Everyone is all a-twitter (bad pun) over Alison Redford’s PC Leadership win last night, saying “change has come to Alberta”.

She represents change from previous Premiers because she is a moderate, has the biggest brain we’ve seen in many a moon, already has an international profile, and is a woman.

She represents change in politics because we really haven’t elected someone like her since 1971.

She represents change because she does not have a top-down perspective, even though she is comfortable making tough decisions and standing by them.

I can see the heads snapping all across the nation, with people thinking Alberta has deviated greatly from its standard MO. But… when we talk about “radical change”, we generally think of something REALLY different, almost foreign. I agree that Alison’s election is a significant paradigm shift in terms of who the PC party traditionally elects, but she is not unfamiliar territory to Albertans in general. I think Alison was elected because she actually epitomizes the values of Alberta.

Think about it:

– She has displayed all the “pluck” of our pioneers, working hard, overcoming extreme obstacles, standing firm in the face of opposition

– She stalwartly (not a word but it fits) plowed through personal grief

– She is vehemently understated and deferential

– She is respectful and accommodating but can get really fired up about the issues

– She is educated, smart, compassionate, believes in community capacity and social justice

In short, she represents who we are. I meet people every day who are just like that: determined, enterprising, moderate, compassionate. It should not be a surprise that she’s been elected: Alison is, after all is said and done, the quintessential Albertan.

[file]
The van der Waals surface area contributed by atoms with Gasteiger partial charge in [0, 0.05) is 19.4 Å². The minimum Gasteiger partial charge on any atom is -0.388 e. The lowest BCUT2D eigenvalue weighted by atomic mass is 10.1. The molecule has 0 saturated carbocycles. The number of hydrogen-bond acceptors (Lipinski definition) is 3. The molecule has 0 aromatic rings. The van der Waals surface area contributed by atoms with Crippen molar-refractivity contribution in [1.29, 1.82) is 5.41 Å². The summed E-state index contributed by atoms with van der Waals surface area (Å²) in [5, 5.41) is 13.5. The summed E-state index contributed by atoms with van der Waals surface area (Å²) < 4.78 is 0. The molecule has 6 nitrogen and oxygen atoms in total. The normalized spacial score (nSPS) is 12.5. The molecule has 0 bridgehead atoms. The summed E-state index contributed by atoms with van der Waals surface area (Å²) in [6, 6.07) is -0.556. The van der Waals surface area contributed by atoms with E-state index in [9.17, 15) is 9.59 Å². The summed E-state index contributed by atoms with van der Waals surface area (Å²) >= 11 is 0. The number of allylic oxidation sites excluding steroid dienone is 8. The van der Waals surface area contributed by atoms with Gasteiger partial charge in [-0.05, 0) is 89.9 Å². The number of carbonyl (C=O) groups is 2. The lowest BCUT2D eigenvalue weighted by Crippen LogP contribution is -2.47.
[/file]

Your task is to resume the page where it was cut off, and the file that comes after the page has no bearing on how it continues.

It’s too bad the OBC (Old Boys Club) pillaged and plundered the PC party to the point that it is un-salvageable. It’s too bad that Alison will have such limited options when choosing a new cabinet. It’s too bad that she’ll have to pour so much energy into an attempt to reunite a party that will resist her to the nth degree. I believe she is a person of her word and will do everything in her power to try to keep the promises she has made to Albertans, but I think her ability to affect meaningful change within the PC party, and consequently the province, will be extremely limited.

I pondered long and hard my choice to leave the PC Party. I even considered going back (for real, not just taking a membership to vote for leader). But when I really faced the truth, I had to admit that one can only scrape so much mold off of the cheese before it just has to be thrown out. Time to move on to a truly ground-breaking, change-motivated party: the Alberta Party.

Really, one of the most exciting elements of this for me personally is the knowledge that when I am elected and serving across the floor from Alison, she will work with me to cultivate a culture of cross-partisan collaboration and cooperation. We will have respectful discourse and focus on ideas and good governance, not partisan game-play and power-mongering.

I am excited for Alison because she earned this. I’m excited for Alberta because we have an astute and audacious Premier who  is the quintessential Albertan, and I’m excited for the continual build in the momentum of change, which bodes well for the Alberta Party.